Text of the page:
Prior to 1895 the population of Lawrence, originally almost exclusively native born or Irish, was largely increased by immigration from England, Germany, and French Canada. In 1905 the city contained 70,000 people, of whom 32,000 were foreign born. Five years later the population had been increased by more than fifteen thousand, the foreign born then numbering 41,000. The full significance of this increase of nine thousand in the foreign-born population is not disclosed by the figures themselves. It lies in the fact that the inpouring hosts no longer came from Teutonic stock in the countries of northern and western Europe, but chiefly from the countries of southeastern Europe and from Asia Minor. During the half decade the Italian population more than doubled. The increase of the Polanders showed even a larger percentage, while the Lithuanians more than trebled their number.
According to the census of 1910, the population of Lawrence was made up of 600 Armenians, 700 Portuguese, 1,200 French Belgians, 2,100 Poles, 2,300 Scotch, 2,500 Hebrews, 2,700 Syrians, 3,000 Lithuanians, 6,500 Germans, 8,000 Italians, 9,000 English, 12,000 French Canadians, 12,000 Americans, and 21,000 Irish, 86 per cent of the entire population being of foreign parentage.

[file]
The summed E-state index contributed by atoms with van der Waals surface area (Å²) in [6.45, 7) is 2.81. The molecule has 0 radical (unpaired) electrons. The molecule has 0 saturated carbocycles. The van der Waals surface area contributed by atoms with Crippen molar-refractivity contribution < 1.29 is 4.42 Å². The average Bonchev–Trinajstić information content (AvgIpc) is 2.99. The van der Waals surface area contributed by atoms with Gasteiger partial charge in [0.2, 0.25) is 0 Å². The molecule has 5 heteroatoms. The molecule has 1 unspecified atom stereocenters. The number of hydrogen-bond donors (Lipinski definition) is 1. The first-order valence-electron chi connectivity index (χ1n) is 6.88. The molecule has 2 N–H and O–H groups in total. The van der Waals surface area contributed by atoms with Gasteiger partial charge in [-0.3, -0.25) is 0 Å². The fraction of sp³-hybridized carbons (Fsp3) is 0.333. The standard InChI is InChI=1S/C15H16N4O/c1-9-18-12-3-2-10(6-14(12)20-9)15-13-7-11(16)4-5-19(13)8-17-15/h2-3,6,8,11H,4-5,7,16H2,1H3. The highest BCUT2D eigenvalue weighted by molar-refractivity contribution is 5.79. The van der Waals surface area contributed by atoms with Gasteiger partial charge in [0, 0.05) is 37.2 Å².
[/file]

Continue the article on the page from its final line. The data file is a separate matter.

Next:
This polyglot population increased too rapidly for the city properly to care for and assimilate it. Lawrence, to adopt the words Professor Ripley applied to the whole country, "has had to do not with the slow process of growth by deposit and accretion, but with violent and. volcanic dislocation - a lava flow of population suddenly cast forth from Europe." Thousands of the newcomers - and the majority of them have been in the country less than three years -are either unmarried or have left their families in their old homes. Chiefly rural, they are illiterate folk, who have come with no purpose to settle in the country and become American citizens.